Thanks to its victory over Wales (39-14) on Sunday April 23 in Grenoble, the women’s XV of France has offered itself the right to play a “final” of the Six Nations Tournament, like last year, against to the English, reigning champions, Saturday April 29 at Twickenham.
Les Bleues, whose last grand slam dates back to 2018, have thus prepared themselves perfectly for the crunch in the Twickenham stadium, temple of rugby, which, for the occasion, will welcome a record crowd for a women’s rugby match with more than 50,000 people expected. This should erase the record set on Saturday at the Stade des Alpes, with 18,604 spectators gathered, a first in the Tournament for women.
This fourth victory in a row, further enhanced, places the Bleues in second place in the standings (19 points) behind the Red Roses (20 points), who largely dominated the Irish on Saturday in Cork (48-0). Audrey Forlani’s teammates, who had secured their offensive bonus point at half-time (29-0), scored a total of six tries, including a brace from young winger Mélissande Llorens, against Welsh overwhelmed in first period before fighting back in the second.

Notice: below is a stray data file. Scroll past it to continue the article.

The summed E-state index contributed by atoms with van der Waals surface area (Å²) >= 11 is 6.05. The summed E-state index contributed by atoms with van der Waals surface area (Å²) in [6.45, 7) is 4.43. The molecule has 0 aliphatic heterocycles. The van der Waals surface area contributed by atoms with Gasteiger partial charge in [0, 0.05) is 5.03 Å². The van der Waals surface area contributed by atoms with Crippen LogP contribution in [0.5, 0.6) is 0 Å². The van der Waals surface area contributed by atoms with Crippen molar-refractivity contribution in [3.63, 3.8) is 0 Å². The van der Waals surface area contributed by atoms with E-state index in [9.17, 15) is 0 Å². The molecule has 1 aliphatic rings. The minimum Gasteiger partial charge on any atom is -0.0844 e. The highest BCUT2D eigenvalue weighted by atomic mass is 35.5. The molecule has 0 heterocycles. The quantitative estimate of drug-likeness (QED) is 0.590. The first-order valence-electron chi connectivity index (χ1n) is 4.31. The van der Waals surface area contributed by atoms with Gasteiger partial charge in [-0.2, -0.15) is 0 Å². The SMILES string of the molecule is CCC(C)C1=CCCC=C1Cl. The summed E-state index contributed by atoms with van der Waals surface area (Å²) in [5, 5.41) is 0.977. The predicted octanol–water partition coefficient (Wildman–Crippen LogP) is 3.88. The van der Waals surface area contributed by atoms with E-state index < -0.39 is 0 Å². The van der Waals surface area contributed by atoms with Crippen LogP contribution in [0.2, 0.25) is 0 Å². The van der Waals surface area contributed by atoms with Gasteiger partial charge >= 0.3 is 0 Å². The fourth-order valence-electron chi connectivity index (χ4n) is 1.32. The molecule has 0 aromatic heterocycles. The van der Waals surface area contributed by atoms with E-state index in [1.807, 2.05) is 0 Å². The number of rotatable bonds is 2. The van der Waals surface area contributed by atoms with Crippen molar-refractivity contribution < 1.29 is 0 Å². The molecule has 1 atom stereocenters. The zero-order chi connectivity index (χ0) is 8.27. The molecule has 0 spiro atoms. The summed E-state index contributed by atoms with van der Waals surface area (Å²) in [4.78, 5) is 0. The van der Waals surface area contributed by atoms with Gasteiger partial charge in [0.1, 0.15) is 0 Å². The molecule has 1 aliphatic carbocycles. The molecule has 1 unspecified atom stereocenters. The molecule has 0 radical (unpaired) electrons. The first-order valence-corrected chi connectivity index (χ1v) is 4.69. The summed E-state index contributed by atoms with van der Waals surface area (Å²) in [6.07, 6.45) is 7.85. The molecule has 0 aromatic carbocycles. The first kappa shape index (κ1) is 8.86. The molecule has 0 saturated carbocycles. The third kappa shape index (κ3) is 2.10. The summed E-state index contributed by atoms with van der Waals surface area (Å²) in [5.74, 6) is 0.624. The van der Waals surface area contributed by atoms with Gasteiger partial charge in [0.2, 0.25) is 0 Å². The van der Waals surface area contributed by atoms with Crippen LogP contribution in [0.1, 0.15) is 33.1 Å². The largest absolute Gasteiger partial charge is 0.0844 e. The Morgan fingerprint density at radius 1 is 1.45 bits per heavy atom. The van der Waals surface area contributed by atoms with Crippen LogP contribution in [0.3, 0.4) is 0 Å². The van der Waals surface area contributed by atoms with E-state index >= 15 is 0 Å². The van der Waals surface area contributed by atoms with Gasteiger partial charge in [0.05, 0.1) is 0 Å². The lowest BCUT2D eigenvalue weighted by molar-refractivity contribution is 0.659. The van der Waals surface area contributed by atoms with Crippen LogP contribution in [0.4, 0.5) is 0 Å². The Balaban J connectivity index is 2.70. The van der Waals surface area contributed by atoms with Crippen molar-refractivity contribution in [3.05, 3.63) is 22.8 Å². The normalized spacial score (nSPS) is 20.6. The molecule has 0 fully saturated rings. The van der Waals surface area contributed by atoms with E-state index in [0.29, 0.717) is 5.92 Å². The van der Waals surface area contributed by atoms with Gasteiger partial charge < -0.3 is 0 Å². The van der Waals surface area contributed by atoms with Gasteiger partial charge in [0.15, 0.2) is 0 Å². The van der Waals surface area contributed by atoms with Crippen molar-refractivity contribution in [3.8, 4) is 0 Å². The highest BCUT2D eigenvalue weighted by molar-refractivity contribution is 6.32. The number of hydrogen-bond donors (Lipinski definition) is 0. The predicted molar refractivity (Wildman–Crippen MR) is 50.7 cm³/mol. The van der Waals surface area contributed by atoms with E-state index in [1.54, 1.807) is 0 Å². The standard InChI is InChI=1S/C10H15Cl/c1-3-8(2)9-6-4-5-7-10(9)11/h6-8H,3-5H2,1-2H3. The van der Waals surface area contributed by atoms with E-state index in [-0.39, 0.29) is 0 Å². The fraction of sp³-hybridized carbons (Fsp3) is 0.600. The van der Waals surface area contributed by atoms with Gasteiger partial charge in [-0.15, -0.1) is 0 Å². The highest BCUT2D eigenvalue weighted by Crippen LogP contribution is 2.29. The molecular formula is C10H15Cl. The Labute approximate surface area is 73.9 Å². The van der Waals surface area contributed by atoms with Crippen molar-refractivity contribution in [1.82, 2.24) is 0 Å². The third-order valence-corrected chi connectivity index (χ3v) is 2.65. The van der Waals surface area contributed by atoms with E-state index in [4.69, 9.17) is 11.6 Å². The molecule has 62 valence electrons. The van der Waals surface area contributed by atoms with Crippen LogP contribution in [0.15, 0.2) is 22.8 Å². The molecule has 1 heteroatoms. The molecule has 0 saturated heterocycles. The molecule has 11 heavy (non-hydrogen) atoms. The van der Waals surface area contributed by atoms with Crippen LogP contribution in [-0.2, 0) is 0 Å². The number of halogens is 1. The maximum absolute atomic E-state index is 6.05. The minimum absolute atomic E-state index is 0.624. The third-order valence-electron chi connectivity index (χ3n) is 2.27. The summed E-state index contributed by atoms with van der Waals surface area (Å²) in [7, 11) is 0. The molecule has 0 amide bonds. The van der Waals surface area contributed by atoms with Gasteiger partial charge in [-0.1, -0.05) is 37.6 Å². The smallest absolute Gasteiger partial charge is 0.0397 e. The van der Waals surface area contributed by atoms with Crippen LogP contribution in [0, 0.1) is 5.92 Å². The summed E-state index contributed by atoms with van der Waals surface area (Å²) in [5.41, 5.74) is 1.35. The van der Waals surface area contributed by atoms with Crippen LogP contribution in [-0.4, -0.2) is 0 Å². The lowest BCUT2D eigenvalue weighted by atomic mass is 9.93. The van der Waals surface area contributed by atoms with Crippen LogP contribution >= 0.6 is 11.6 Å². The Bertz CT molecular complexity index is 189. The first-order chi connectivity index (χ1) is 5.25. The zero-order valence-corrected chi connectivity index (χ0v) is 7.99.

Farewell to the French public by Jessy Trémoulière
For the farewell to the French public of the opener Jessy Trémoulière, who will stop her international career during the next match in London and who entered the lawn alone to receive an ovation from the public, the Tricolores achieved a first period almost perfect.
“I knew my journey was going to end and today we did it in the best possible way. I had fun with the girlfriends, we created good memories too, with the public, it was a great afternoon, rejoiced the opening half. Against England, I hope I will have a good outing, we will put all the ingredients for it. We did a 4/4 and there are things to pick up next weekend. »
Alternating the game, tightened in defense, taking care of the speed both in its ball outings and in its passes, the XV of France women made their technical and physical superiority speak. But with the arrival of gusts and rain in the second period, the French then suffered, conceding two tries in quick succession from the teammates of the Welsh captain Hannah Jones.
Wales, author of a very good start to the Tournament (two wins, one defeat), then showed themselves in their true colors, the toughest opponent of Les Bleues so far, fighting aggressively for each balloon, at each maul. But too late, the depth and richness of the French bench making the difference at the end of the game, with the first try in the blue jersey of the substitute pillar Rose Bernadou in the 77e minute.